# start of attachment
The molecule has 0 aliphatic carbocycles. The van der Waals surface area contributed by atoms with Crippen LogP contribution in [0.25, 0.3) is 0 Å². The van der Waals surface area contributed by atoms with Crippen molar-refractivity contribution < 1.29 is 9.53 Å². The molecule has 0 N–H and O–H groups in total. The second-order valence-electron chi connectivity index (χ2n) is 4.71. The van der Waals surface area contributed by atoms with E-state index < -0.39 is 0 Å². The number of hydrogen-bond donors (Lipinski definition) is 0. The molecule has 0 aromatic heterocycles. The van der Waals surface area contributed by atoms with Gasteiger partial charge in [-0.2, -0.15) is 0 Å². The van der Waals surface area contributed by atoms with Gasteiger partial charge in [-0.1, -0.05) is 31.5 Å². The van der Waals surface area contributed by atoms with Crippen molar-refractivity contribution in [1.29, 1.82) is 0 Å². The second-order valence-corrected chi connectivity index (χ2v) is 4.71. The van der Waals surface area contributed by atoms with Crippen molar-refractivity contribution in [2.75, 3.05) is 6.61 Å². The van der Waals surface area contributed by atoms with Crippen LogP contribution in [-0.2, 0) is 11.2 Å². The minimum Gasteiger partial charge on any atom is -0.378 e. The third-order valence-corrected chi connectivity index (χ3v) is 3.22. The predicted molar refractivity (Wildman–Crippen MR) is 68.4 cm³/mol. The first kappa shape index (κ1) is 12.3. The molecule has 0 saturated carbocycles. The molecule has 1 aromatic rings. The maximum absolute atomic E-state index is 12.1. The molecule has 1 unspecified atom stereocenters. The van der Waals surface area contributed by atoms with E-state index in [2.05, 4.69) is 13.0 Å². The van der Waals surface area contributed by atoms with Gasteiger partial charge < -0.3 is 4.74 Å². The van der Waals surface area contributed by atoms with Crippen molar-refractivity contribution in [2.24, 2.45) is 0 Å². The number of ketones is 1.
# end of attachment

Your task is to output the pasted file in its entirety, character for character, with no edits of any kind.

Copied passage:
The molecule has 0 aliphatic carbocycles. The van der Waals surface area contributed by atoms with Crippen LogP contribution in [0.25, 0.3) is 0 Å². The van der Waals surface area contributed by atoms with Crippen molar-refractivity contribution < 1.29 is 9.53 Å². The molecule has 0 N–H and O–H groups in total. The second-order valence-electron chi connectivity index (χ2n) is 4.71. The van der Waals surface area contributed by atoms with E-state index < -0.39 is 0 Å². The number of hydrogen-bond donors (Lipinski definition) is 0. The molecule has 0 aromatic heterocycles. The van der Waals surface area contributed by atoms with Gasteiger partial charge in [-0.2, -0.15) is 0 Å². The van der Waals surface area contributed by atoms with Gasteiger partial charge in [-0.1, -0.05) is 31.5 Å². The van der Waals surface area contributed by atoms with Crippen molar-refractivity contribution in [1.29, 1.82) is 0 Å². The second-order valence-corrected chi connectivity index (χ2v) is 4.71. The van der Waals surface area contributed by atoms with Crippen molar-refractivity contribution in [2.75, 3.05) is 6.61 Å². The van der Waals surface area contributed by atoms with Crippen LogP contribution in [-0.2, 0) is 11.2 Å². The minimum Gasteiger partial charge on any atom is -0.378 e. The third-order valence-corrected chi connectivity index (χ3v) is 3.22. The predicted molar refractivity (Wildman–Crippen MR) is 68.4 cm³/mol. The first kappa shape index (κ1) is 12.3. The molecule has 0 saturated carbocycles. The molecule has 1 aromatic rings. The maximum absolute atomic E-state index is 12.1. The molecule has 1 unspecified atom stereocenters. The van der Waals surface area contributed by atoms with E-state index in [2.05, 4.69) is 13.0 Å². The van der Waals surface area contributed by atoms with Gasteiger partial charge < -0.3 is 4.74 Å². The van der Waals surface area contributed by atoms with Crippen molar-refractivity contribution in [2.24, 2.45) is 0 Å². The number of ketones is 1.